yes friends – the atheist does lent.
when you grow up on the upper gulf coast, in the mardi gras belt, winter is different than it is here in virginia. christmas gives way to new year’s, then twelfth night, then mardi gras. after mardi gras comes lent, then it’s all capped off with easter. it’s a cycle of joyous fun, solemn reflection and sacrifice, and joyous fun again as spring appears. and yeah, it’s 110% catholic/episcopalian. you’d think that i’d do everything i could to run as far away from that sort of mindset as possible. but growing up, i never saw this as part of a religious adoration cycle. it’s just what everyone in mobile did (except the baptists, who never did anything fun or interesting in my estimation and were mad, dour and judgmental all the time).
but if you strip out the god from the gulf-coast winter and look at it from a secular life perspective, the celebration-reflection-celebration season makes a lot of sense. mardi gras/carnival season brings fun and joy to a dark, cold part of the calendar. and once you’ve spent january and sometimes february blowing the doors off and having fun, lent gives you a season of reflection, focus, recovery, and yes, even sacrifice. a built-in period of examination and editing is great. it’s good for writers – lord knows i read everything i write a thousand times over before i submit it, and even a few times after. but it’s also good for humans.
2014 in america is about excess. and i don’t mean OMG rock and roll and licentiousness. i mean the 24/7/365 intensity of information overload, the constant demands of work, and the realization that, though we think we’ve solved so many large problems, we have SO much work to do to make society just and equal. we are expected to be everything all the time, and what that “everything” is shifts so fast we don’t have time to keep up with the latest impossible-to-attain standard. and it’s painful, and it wears us down, and it’s not healthy. lent, to the secularist, is a nice excuse to voluntarily check out of things that don’t work. it’s a time to take a slow, solemn inventory of one’s life, find the places that are hurting, and take the sometimes-challenging steps to right the ship.
so yes, i do lent. i have since i was a teenager. in 12th grade, a friend and i gave up fast food cold turkey. for 40 days, nary an ounce of fast food passed the lips of a 16-year-old and a 17-year-old. (best BELIEVE i had a big mac extra value meal super-sized on easter sunday, though.) and it was great. it did wonders for my sense of willpower and achievement. it was a clue that i could do something challenging that wasn’t easy and comfortable, but that was good for me. now, 16 years later, i’m starting another lenten sacrifice.
globally, the sacrifice i am making is fussy complacency. as i’ve alluded to before, 2013 was rough on my body. i finished gaining all the weight i’d lost in law school, which made me feel sluggish and down on myself. i worked so damn much in 2013 that i next-to-never saw the sun or went outside, going from the apartment to the garage at home to the garage at work to the office and back again. then in september, my compressed disc situation came to a head. i had to go through physical therapy and a series of very tight controls on what i could and couldn’t do. it was really the first time in my life that i had to face a series of physical limitations. and i did not handle it well. i got sulky, and sad, and kinda resigned myself to well, that’s it; i’m done. i won’t be able to move right ever again.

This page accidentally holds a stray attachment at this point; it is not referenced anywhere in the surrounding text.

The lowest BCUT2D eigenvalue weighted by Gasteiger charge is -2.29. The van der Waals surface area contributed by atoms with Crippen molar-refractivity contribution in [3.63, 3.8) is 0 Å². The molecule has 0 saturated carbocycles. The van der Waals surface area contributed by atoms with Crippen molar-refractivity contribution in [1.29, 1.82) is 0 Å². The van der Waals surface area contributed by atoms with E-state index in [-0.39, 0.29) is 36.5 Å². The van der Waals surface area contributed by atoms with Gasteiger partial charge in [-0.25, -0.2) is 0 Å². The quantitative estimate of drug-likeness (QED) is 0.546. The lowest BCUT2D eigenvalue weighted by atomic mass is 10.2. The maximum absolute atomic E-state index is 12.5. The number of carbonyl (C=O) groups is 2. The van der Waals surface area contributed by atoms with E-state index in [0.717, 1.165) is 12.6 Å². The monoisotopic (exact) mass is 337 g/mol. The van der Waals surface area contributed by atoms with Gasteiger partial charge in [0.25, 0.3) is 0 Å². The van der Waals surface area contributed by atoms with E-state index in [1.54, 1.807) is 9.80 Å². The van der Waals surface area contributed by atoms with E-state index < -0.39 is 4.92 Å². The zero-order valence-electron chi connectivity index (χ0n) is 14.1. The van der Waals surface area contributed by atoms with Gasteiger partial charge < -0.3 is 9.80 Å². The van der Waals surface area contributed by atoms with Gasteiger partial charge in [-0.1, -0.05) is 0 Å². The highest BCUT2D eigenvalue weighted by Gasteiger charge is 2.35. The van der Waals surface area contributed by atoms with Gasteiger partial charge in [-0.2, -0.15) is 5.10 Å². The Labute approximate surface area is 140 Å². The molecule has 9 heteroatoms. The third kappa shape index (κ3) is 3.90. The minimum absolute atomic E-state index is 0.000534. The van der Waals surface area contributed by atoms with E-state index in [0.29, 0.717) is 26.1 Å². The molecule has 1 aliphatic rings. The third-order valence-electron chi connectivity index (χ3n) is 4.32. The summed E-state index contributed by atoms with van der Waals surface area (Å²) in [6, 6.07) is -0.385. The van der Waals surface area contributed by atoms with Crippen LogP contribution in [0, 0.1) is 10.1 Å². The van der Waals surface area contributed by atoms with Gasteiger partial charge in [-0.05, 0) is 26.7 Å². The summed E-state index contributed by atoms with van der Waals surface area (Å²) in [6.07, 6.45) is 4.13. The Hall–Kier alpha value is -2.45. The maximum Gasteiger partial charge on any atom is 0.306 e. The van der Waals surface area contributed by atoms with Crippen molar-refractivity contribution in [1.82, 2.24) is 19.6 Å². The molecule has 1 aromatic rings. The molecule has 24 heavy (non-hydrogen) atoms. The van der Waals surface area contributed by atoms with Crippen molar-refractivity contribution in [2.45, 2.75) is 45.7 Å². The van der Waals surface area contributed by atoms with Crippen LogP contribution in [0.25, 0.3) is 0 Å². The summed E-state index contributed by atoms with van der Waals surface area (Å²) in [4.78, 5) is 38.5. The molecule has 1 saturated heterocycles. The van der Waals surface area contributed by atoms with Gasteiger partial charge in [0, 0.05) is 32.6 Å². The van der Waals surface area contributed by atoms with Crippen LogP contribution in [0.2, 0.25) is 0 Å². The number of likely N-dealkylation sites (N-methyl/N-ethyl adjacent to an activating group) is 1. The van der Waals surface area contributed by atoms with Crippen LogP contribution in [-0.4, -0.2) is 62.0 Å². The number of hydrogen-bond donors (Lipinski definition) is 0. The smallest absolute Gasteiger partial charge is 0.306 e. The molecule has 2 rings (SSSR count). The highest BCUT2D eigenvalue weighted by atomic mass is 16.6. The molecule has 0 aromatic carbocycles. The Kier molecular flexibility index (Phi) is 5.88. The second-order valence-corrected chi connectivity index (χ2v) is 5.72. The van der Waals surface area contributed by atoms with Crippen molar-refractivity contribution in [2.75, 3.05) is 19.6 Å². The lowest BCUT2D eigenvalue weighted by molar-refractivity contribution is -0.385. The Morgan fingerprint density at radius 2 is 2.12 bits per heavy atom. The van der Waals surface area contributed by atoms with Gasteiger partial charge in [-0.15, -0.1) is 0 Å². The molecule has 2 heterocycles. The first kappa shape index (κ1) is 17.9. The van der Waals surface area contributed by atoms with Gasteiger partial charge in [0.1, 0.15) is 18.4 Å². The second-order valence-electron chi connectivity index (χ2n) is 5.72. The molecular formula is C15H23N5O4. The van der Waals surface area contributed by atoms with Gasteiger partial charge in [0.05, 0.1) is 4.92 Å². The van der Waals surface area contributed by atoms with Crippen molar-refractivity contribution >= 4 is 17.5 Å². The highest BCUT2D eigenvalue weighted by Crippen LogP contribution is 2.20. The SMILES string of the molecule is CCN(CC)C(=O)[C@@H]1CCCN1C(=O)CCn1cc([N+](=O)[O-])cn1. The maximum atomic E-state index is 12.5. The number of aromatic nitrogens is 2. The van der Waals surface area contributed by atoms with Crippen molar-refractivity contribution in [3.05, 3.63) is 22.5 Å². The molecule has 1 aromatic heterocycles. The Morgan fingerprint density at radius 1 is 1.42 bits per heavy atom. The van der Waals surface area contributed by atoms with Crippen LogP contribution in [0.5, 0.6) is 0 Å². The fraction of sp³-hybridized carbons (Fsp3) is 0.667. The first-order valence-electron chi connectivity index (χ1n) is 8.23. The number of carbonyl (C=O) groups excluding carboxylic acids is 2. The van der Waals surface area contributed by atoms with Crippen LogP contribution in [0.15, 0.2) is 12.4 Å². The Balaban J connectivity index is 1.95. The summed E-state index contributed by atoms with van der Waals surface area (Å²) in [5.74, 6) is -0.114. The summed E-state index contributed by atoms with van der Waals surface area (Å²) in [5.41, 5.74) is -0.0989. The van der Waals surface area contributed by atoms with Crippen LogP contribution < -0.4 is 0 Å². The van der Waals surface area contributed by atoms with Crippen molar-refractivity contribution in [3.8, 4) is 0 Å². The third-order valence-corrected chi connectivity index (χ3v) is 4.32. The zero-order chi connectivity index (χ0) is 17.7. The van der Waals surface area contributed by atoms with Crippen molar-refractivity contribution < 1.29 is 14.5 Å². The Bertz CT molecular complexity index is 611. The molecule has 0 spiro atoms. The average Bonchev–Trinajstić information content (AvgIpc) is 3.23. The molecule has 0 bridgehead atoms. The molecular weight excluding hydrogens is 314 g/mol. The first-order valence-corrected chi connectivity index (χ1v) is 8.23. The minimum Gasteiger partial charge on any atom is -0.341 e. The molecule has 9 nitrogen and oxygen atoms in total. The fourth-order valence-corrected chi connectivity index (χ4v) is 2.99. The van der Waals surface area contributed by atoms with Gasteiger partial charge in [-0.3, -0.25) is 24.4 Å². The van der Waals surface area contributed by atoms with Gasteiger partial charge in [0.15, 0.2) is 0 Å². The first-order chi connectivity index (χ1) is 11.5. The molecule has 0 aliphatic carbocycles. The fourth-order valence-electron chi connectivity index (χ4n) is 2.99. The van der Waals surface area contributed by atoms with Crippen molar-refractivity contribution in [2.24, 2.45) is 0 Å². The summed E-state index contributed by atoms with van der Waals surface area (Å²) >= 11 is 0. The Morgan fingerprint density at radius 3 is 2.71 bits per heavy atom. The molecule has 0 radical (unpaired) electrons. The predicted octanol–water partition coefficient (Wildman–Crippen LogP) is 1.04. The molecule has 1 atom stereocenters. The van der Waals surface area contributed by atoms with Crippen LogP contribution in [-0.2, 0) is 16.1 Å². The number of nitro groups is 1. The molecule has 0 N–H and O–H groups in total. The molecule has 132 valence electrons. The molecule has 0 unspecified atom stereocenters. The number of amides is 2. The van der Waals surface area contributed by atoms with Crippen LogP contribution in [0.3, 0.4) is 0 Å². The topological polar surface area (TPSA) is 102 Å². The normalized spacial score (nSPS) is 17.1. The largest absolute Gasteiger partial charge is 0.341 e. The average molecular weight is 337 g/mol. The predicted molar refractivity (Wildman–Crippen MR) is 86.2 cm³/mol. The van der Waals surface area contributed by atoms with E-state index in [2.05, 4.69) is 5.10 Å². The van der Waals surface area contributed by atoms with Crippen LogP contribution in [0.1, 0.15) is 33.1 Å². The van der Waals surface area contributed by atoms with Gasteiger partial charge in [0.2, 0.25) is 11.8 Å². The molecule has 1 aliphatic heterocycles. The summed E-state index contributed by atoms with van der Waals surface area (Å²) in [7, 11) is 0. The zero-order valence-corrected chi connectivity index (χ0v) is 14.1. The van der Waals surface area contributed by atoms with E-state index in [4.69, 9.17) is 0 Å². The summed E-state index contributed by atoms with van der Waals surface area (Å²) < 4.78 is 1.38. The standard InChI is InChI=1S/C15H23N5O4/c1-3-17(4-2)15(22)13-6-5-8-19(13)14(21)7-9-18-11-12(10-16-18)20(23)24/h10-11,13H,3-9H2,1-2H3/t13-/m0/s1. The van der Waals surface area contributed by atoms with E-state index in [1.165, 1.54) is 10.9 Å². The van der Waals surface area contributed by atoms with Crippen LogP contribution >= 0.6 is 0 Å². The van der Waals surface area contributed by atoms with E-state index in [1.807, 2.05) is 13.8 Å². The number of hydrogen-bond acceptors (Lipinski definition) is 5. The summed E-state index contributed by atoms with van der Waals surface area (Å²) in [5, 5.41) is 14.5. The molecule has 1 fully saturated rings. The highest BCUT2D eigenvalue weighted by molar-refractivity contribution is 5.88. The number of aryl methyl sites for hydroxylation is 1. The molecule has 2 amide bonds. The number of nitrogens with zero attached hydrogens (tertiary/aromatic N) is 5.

two weeks ago, i got a physical for the first time since my mid-20s. the doctor is a kind, patient, low-key woman who gently but firmly reminded me that a large portion of the recovery process from this injury is doing my part. she gently instructed me that i have to go outside and get some sun to correct my very low vitamin D levels. she noted that my back injury is aggravated by carrying weight around my midsection, so it’d be best to lose some. and she assured me that exercise will actually help me stop hurting, not hurt me further.
so lenten sacrifice means exercising instead of sitting. it means eating quality foods at snacktime instead of eating candy. it means taking a full inventory of my behavior and emotions to strip out the hurtful things (hurtful both to myself and to others). and it’s about facing the fact that getting older means being mindful. and at the end of 40 days, if i work this program properly, i will hopefully have the happy results of feeling better, hurting less and being a nicer person to be around. and as it happens, if a change yields happy results, it tends to perpetuate itself.
i am not advocating scrapping everything “bad” in your life and replacing it with everything “good.” that in and of itself is the type of excess that i believe a lenten-style sacrifice should avoid like the plague. lent is supposed to be thoughtful, careful, modest, and humble. you’re supposed to think holistically and act carefully. little tweaks, made in context, are the point. and you’re not supposed to brag about it either; just do it because it’s good for you. then, when the season ends, you’ve made some growth and can celebrate a hard-earned victory over the stuff that was dragging you down. you can do anything hard/good for you for 40 days.
so that’s my $0.02 re: lent. i think it’s healthy, provided you don’t take it to crazy self-abnegating extremes of penitence and harm. i think it’s good to take stock and enforce some changes, especially at a time when a lot of people you know are doing the same sort of thing and can offer you support. so here’s to lent, everybody, sincerely. go get some happy.